"IN THE END, WE WILL CONSERVE ONLY WHAT WE LOVE,
WE WILL LOVE ONLY WHAT WE UNDERSTAND,
WE WILL UNDERSTAND ONLY WHAT WE ARE TAUGHT."
-SENEGALESE ENVIRONMENTALIST BABA DIOUM
Sustainability addresses how individuals and communities live in balance with their ecological, social and economic environments. Designing, building and maintaining sustainable developments enables an environmentally and socially responsible, healthy and prosperous environment that improves quality of life.
Ocean First Divers will achieve sustainability in the built environment not when there is nothing left to add, but when there is nothing left to take away. Our goal is to become as close to energy independent as the existing facility will permit, relying primarily on the addition of solar power and the reduction of electricity and gas consumption to reach that goal. We address all major sources of energy use and reduce to the best of our ability in each department. We completed a major building retrofit with the help of Boulder County's ClimateSmart program, which can be found under our "shop retrofit" landing page. At the start of 2012, we identified an entirely new list of progressive initiatives, including attaining an eco-certification rating from Sustainable Travel International, and we're very excited to continue developing our environmental policies.
In 2012, Ocean First Divers developed written policies which:
• Identify our company's sustainability goals and a system for monitoring them.
• Defined our commitment to responsible diving best practices.
• Pledge to protect community interests.
• Document an integrated solid and liquid waste management plan.
• Document our water and pool management policy.
• Document our hazardous waste, compressor maintenance and chemical management, documentation and labeling policies.
• Document our vehicles maintenance schedules.
• Identify our purchasing policy, giving preference to environmentally friendly materials, merchandise, food and consumables while avoiding purchasing products that are harmful to the environment.
We developed a code of conduct and guidelines for:
• Visitor behavior in sensitive environmental areas. This code will include a policy which prohibits contact with threatened, endangered or dangerous wildlife and a policy on the violation of this code.
• Tours occurring in indigenous, cultural and historically sensitive areas.
We also established:
• Tour briefing materials on how to minimize impact on the environment.
• Energy management plan and policy to reduce electricity usage, fossil fuel consumption and greenhouse gas emissions.
• A plan to reduce pollution from noise, light, runoff, erosion, ozone depleting compounds, and air and soil contaminates.
• A rental equipment policy stating guidelines for proper maintenance and replacement of rental equipment.
• Training program for customer service.
• Monitoring the employment and promotion of local residents, women and ethnic minorities.
• Documented business and marketing plan.
• Staff training on coastal and marine ecology by conservation experts.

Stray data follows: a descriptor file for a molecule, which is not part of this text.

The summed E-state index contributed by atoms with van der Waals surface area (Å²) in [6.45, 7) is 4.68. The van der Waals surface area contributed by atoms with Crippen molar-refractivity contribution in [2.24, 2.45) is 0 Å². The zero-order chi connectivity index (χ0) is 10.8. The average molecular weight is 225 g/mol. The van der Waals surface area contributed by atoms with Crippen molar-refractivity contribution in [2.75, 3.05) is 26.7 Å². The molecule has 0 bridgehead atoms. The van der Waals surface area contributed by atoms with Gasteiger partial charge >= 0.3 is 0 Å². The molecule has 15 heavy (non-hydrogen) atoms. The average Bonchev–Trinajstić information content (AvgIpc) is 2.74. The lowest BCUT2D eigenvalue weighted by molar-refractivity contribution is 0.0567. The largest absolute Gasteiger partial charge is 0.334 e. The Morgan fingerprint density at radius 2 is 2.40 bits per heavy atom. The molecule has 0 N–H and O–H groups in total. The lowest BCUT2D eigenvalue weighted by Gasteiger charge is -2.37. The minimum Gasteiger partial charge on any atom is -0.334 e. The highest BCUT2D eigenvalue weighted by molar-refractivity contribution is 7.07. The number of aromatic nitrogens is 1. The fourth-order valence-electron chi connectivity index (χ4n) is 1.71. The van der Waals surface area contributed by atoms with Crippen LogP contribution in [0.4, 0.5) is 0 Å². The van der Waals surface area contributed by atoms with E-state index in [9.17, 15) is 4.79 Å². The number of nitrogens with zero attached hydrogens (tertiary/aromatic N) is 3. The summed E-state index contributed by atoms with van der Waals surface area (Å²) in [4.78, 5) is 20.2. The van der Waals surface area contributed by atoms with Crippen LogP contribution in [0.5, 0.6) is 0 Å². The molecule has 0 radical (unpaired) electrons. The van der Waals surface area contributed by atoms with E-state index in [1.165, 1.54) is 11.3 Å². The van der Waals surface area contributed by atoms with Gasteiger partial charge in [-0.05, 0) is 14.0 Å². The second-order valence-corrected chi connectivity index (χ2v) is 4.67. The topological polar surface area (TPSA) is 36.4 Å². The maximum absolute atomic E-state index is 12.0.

• Staff training materials that include environmental regulations that are relevant to the sites visited.
• LEED bronze certification or its equivalent.
In addition to these programs and policies, OFD plans to convert our beloved pool to saline in an effort to reduce the volume of chemicals used and housed on-site.
Our definition of what constitutes an environmentally responsible business continues to evolve. As we learn more about the environment and our impact on it, we adapt to ensure our business practices and corporate philosophy keep with the changing times. Too long have companies engaged in greenwashing and publicity stunts to further their image and position in the market. With the twenty-first century comes a new mindset for what constitutes a conscientious business. Only those companies that evolve and continue to raise the bar will succeed.
We love to hear from you! If you have questions, comments or ideas to share please contact us
In October 2009, Ocean First Divers lead a trip to the Banda Sea, Indonesia. We spent the last two days muck diving in Ambon Harbor. To our dismay, there were considerable amounts of rubbish, both in the water and on the shore, throughout the harbor. We felt obliged to contact the owners of the Archipelago liveaboard and insist that some measures be implemented to try and address this growing concern. They asked that we write letters as concerned tourists to the local government to help usher in programs that might help mitigate the refuse in the water and educate the children in the community on the importance of preserving their local environment. After submitting numerous letters to the Archipelago, this was the response we received from their management. Needless to say, we were delighted to hear that swift action was underway and our influence had helped the process of addressing the environmental degradation in the area.
"I have several other divers who have also taken the initiative to become part of the solution, so I’m very grateful and happy about that. I’m getting a decent collection of letters ready for my further meetings with the governor and other officials. I even have contacts with some guys from the World Bank in Jakarta, they have funds for assisting with this kind of thing, so I have put the governor and those people in contact already. I’ve been working with Ken at UDT about this too; hopefully his support on the subject, being someone who has sent many divers to Ambon, will help something happen too.
Lets hope we can make a difference.
Andy - Maluku Divers Ambon, Indonesia